All of us at the Virginia Folklife Program are deeply saddened by the news of the passing of Harold Mitchell: emcee extraordinaire, master storyteller, and keeper of an encyclopedic knowledge of mountain music history, largely drawn from his personal experience. With a smile so kind and welcoming, Harold was a true sweetheart—a gentleman in every sense of the word. For more than four decades, Harold’s voice echoed across Felt’s Park in Galax, Virginia, the small mountain city he dearly loved, signaling that one of the oldest and largest musical gatherings in the country was once again upon us. The sound of Harold’s voice was as central to the Galax Old Time Fiddlers’ Convention as any note that rang from a banjo or fiddle. Harold seemed to take delight in everyone he ever met, and when he addressed his audiences every night with his signature welcome of “Good evening friends,” you know he meant it. Harold was deeply loved and will always be held as the gold standard to which all other emcees will be measured.
The Galax Old Time Fiddlers’ Convention would have turned 85 this summer, and while so much of the world has changed over those eight decades, the Fiddlers’ Convention always seemed to remain so reliably consistent, as if it somehow inhabits a separate universe, a musical wonderland accessible only for one week in August. As the fiddlers’ convention commences, a city of music lovers is once again recreated, where families camp in their same familiar spot, conversations seem to seamlessly pick up where they left off, and the jamming continues again all night for nothing but pleasure. And each night the big yellow tent is once again filled with countless musicians young and old. They line up for their one chance on the contest stage, for some to finally win that blue ribbon, and for others just to have fun and get back their camping money. Always on the side of the contest stage in his signature white Stetson hat and his faithful clipboard in hand, Harold had that air of permanence about him too. Over his 44-year tenure as Galax emcee, Harold welcomed literally generations of musicians to the stage, introducing everyone from stars like Bill Monroe to many a six-year-old child struggling through “Twinkle Twinkle Little Star,” and treated them just the same.
Contest emceeing is on its surface a relatively straightforward activity. “All right judges,” Harold would say as stagehands adjusted microphone stands and yet another contestant and their backup walked to the stage. “This is contestant number 127, Montana Young of Bassett, Virginia. She’s going to play for us ‘Blackberry Blossom.’ Contestant number 127.” As Montana breaks into the familiar traditional tune that has been attempted thousands of times on the venerable stage, Harold exits stage right to greet and ready the next contestant. While known for his smooth introductions and impeccably classy stage presence, it was really these brief but pivotal moments with the awaiting musicians that most set Harold apart. For during these moments it wasn’t only Harold’s opportunity to confirm the contestant’s song choice and do his best to ensure that he pronounced their name and hometown correctly. It was also the time he might make the contestant laugh with a quick joke, marvel at how much a young contestant had aged, or how much an older contestant had not aged. It was a time for him to tell them what a fine instrument they had, what a wonderful song they selected, what a perfect accompanist they had chosen to back them up, drop a name of a bluegrass hero or two that Harold had worked with over his many years on the stage and radio, perhaps mention the no-hitter he pitched for his beloved high school of Fries against their dreaded rival Oak Hill many decades ago, or share fond memories of introducing the contestant’s daddy years ago. Though these encounters lasted mere minutes, they had a tremendous impact on the participants, who found themselves just a little less nervous, just a little more confident, and a little more joyous and reminded of the fact that their performance was really most about having a good time and feeling the joy of making music. It was in these ways that Harold brought out the best in people.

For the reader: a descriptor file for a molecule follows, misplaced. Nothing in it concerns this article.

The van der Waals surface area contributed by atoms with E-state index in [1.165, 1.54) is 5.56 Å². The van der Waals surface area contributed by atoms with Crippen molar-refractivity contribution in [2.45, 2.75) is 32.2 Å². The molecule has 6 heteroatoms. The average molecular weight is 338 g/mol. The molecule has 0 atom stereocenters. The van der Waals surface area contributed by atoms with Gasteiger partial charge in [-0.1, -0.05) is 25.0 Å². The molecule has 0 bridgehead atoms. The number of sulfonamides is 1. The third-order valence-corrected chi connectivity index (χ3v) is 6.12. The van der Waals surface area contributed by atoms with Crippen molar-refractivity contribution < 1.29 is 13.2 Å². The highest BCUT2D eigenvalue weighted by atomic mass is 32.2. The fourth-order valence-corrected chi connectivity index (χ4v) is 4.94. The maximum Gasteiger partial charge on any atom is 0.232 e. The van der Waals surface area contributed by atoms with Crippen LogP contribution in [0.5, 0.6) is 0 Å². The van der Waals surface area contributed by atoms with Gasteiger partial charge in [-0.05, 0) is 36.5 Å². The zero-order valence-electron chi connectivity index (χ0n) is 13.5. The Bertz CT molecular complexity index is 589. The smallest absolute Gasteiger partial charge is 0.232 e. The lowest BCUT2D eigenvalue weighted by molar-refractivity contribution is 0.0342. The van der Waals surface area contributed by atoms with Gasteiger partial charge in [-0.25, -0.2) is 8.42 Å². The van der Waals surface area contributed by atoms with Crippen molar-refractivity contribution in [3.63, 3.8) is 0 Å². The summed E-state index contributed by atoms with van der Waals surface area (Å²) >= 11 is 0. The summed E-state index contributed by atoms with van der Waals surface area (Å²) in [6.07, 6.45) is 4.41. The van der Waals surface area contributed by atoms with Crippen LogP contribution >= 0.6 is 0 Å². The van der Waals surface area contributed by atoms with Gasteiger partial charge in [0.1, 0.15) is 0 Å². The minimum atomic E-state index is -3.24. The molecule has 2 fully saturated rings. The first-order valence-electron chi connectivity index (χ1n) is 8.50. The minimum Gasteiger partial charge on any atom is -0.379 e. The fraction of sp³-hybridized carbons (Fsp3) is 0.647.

Harold participated as a Master Artist in our Folklife Apprenticeship Program, and we are so grateful to have had the opportunity to have him emcee many of our own programs around the state so that crowds at events such the Richmond Folk Festival or the Folklife Apprenticeship Showcase could hear that iconic voice and take in some of Harold’s infectiously joyous spirit and unbridled enthusiasm for the music and musicians whom he loved. In every case, Harold would address the audience as “Friends” because that’s how he experienced them and nearly everyone he had ever met.
To many, it was impossible to imagine a Galax Fiddlers’ Convention without Harold. And in a summer of painful ironies, Harold left us during what would have been the heart of Galax week. Instead, much like so many beloved and highly anticipated events across the country, Galax was cancelled for only the second time in its history, and the first time since World War II. Had it taken place, we would have all had the opportunity to not only cry together but also make a joyous musical sound up to the heavens in Harold’s honor, as he would have wanted us to do. That time will come, and when it does we will know that while the man in the big white hat may be gone, his enduring smile and spirit will always remain with us.
Rest in peace, Harold. There will never be another like you.
–Jon Lohman, August 2020